Films we watched remotely with my family (we have had weekly remote film nights since the start of the pandemic):

TikToks I enjoyed:

Video games I’ve been playing or watching others play:

  • Wandersong - my 17yo enjoyed playing this and it was a really lovely story
  • Wilmot’s warehouse - great fun coop with 17yo
  • Eastshade - really enjoyed this, and loved how this made me think about light and framing
  • Morkredd - starts off as a fairly standard cooperative puzzle game and slowly descends into something amusingly disturbing
  • Yes, Your Grace - haven’t finished this yet, but I’m enjoying the mix of story and resource management, and the feeling of real choices

Non-video games I’ve been playing:

  • I bought Bill a subscription to Boxed Locks - escape rooms in a box - for his birthday just before Xmas; we managed to skip some clues in this one due to managing to decode something before being given the key to do so, but enjoyed it

  • Leigh’s started running Masks for me and a few others, and we had a hilarious first session talking through our characters (I’m playing a Transformed called Myco, who is entirely made of mycelium, and interfaces with plants and electronics through her hyphae) and working out how we came together as a team

Mental health

I did have a bit of a blip in the middle of the month when I got upset about some continuing (outside of work) interactions that land with me like trolling/stalking/harassment but probably aren’t intended as such and probably no one else would see as such. I chatted with my 17yo about it and she was very wise, kind and validating, urging me to see that it’s ok for me to feel how I feel regardless of how it’s meant or what others might perceive, and consider the options about what to do about it. This is one reason I prefer to spend time on TikTok than other social media platforms at the moment.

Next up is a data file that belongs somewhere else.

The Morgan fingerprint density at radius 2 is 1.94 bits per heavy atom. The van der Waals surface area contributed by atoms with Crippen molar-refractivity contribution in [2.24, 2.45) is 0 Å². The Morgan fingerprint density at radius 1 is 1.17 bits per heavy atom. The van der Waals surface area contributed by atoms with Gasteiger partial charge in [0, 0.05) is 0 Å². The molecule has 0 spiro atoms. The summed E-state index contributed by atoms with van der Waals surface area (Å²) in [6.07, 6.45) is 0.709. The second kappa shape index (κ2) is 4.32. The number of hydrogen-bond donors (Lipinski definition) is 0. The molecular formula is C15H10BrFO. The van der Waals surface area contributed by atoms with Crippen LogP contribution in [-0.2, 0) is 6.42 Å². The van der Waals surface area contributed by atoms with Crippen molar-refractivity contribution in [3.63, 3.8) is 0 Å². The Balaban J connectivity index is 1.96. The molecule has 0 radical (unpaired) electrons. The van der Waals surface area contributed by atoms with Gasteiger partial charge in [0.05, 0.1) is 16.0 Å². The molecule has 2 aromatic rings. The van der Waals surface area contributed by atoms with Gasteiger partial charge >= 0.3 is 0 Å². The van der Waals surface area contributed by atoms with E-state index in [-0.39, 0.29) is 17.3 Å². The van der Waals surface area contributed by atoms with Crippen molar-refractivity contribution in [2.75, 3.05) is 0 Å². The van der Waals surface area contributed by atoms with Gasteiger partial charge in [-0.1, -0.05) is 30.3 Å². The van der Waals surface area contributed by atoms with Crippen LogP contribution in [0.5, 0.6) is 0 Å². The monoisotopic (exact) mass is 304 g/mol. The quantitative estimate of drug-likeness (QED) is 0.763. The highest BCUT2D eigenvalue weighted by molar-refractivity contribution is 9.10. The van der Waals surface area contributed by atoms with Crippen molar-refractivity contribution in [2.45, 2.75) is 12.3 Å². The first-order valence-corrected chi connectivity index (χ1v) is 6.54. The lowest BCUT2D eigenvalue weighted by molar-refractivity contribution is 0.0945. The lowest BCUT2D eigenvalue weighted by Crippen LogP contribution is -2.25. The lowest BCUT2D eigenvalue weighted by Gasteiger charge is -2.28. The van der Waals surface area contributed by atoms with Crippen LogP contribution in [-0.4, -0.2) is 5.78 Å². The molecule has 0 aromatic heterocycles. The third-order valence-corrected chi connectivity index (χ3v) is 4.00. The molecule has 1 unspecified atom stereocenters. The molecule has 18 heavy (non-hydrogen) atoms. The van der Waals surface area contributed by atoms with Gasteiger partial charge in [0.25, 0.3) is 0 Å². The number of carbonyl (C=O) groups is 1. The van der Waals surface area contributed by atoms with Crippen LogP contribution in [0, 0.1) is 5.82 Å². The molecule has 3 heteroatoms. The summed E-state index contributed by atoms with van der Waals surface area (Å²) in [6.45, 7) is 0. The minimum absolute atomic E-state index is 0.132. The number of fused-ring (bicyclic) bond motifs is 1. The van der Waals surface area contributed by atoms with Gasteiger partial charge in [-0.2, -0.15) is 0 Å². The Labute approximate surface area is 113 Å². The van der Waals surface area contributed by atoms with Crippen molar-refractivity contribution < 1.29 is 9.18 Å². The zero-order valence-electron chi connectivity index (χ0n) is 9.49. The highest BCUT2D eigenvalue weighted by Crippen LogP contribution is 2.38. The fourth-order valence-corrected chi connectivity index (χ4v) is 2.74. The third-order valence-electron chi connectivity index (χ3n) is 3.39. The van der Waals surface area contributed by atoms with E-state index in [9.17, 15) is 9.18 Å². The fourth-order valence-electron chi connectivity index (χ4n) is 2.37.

More happily, I won’t go too far into it, but my 15yo self-diagnosed as autistic at the end of 2020, and it has honestly been brilliant over the last month, seeing them be happier in themselves, helping them to explore how their autism manifests, and recognising what they need to thrive. We’ve sometimes chatted on our walks (and sometimes not), more often through Signal messages, and have a nice evening routine involving stilton, procedural crime dramas and Bananagrams. I’ve learned to not get concerned about their stimming or worried about their need to be alone a lot of the time. I spent a lot of last year being really worried about their mental health (and feeling like a rubbish mum for not being able to reach them) so this has been a big change for the better. I’m really proud of them and glad that we live in a world where there’s increasing recognition, acceptance and support of neurodiversity.

Individual, collective and community interests in data

Dec 27, 2020

At the start of 2020, I wrote about community consent. I detailed some of the ways in which individual consent is failing, and why there’s a need for a more community-oriented approach to consent around the processing of data about people.